Ethics of Nanotechnology -Home



Please click the speaker's name for a video of their original commissioned presentations. A compilation of these papers is available in the:

Nanoethics Special Edition Monograph




Jürgen Altmann is a professor of experimental physics at the University of Dortmund, Germany (Habilitation). He is a co-founder of the German Research Association for Science, Disarma­ment and International Security (FONAS) and a deputy speaker of the Working Group on Physics and Disarmament of the Deutsche Physikalische Gesellschaft (DPG, the learned society of physicists in Germany). He also founded the Bochum Verification Project (Ruhr-Universität Bochum, Germany) which does research into the potential of automatic sensor systems for co-operative verifica­tion of disarmament and peace agreements. Dr. Altmann studies military uses of microsystems technologies and of nanotechnology, with a view towards pre­ventive arms control. Recent projects have analyzed potential new technologies for non-lethal weapons, and uninhabited military systems. He teaches about the relationship of natural science, armament and disarmament and has co-authored a corresponding text book for students of peace and conflict research.



Davis Baird is dean of the South Carolina Honors College and a founding member of the Nanoscience and Technology Studies Group at the University of South Carolina NanoCenter. He received his PhD (1981) from Stanford University’s Program in Philosophy of Science, Philosophy of Language and Logic. In addition, he has an MA (1981) from Stanford and a BA (1976) from Brandeis University. His research has focused on the history and philosophy of scientific instruments, those developed for analytical chemistry during the 20th century, and more recently the instruments that make nanotechnology possible. He is the principle investigator of a funded interdisciplinary research effort focused on the societal and ethical interactions of nanotechnology. This effort involves a team of 20 researchers from 10 departments across six colleges at USC, working in cooperation USC’s NanoCenter.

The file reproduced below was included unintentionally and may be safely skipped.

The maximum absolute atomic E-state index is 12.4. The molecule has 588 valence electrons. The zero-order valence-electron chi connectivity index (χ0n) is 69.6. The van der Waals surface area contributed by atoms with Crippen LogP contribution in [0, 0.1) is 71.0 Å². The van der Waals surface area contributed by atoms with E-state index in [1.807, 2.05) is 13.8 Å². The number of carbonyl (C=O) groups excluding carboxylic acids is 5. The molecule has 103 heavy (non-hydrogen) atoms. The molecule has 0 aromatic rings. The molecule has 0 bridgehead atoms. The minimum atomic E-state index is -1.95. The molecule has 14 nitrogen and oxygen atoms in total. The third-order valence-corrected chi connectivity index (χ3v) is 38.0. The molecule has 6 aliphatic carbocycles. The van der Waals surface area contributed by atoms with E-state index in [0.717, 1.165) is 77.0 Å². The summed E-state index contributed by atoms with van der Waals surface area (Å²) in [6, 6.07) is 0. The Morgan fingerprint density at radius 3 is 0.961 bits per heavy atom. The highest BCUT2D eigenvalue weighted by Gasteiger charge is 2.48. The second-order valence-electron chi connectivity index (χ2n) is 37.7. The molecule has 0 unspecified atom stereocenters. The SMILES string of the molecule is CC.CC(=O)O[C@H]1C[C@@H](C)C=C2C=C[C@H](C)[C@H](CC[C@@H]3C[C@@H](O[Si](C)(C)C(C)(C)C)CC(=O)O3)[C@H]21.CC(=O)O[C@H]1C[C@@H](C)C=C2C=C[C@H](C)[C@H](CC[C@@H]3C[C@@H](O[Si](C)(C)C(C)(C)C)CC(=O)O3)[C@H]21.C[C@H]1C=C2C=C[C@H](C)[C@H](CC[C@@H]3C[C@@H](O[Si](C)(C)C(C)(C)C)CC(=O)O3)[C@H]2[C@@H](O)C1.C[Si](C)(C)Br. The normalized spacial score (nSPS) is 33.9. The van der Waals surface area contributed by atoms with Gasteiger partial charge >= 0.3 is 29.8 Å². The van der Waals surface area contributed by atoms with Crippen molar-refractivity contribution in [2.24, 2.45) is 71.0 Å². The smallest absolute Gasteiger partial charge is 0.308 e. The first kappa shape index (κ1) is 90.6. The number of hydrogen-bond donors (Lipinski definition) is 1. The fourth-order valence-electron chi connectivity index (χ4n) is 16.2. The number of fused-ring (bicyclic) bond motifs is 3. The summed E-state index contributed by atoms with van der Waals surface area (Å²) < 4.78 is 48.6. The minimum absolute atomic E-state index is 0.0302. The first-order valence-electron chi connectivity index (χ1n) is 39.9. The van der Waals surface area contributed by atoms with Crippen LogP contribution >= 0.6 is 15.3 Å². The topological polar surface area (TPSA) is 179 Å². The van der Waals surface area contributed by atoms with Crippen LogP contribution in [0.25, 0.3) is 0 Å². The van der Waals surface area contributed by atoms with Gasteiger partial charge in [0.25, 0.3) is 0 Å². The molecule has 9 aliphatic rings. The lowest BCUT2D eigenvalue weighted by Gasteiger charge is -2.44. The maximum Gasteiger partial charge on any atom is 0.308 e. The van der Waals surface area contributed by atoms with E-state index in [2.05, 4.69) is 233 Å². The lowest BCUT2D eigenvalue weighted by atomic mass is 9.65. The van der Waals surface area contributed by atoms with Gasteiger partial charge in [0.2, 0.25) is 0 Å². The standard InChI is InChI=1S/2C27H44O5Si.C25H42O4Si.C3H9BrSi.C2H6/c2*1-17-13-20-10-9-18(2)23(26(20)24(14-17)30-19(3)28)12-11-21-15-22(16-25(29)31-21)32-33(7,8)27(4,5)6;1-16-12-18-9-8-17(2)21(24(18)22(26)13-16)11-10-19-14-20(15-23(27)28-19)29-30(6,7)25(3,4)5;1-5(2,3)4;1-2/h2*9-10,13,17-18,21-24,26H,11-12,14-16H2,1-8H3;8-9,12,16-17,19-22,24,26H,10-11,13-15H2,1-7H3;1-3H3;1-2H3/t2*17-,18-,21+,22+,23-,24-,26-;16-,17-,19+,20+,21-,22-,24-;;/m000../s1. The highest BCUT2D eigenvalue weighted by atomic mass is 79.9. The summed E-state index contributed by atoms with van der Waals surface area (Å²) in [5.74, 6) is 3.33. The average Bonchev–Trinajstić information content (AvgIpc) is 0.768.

David M. Berube is a professor of communication at North Carolina State University where he teaches courses in rhetoric of science and technology, risk communication, legal communication, environmental communication, and argumentation. He is also the coordinator of the Public Communication of Science and Technology Project. Dr. Berube’s current research focuses on science communication and he has been the principle investigator or co-principle investigator for over $5 million in federal National Science Foundation grants to study risk communication and emerging technologies. In 2006, he published “Nano-Hype: The Truth About the Nanotechnology Buzz” and maintains a blog on nanohype. He has spoken at national and international conferences on nanoscience, emerging technologies, and toxicology and published over a dozen articles and chapters on risk perception and the public sphere. He is on the steering committee for the International Council on Nanotechnology.



Taft Broome is a professor of civil engineering at Howard University. Dr. Broome’s research interests include the study of continuous and dynamical systems. During his 29-year career at Howard, he has served as both department chair and chair of the University Senate. In 1985, he received his M.S. in science, technology, and society from Rensselaer Polytechnic Institute, and now teaches and writes on issues of engineering ethics and philosophy in addition to courses on civil engineering. He has served in leadership positions in major national organizations including AAAS, ASEE, and the National Association for Science, Technology, and Society.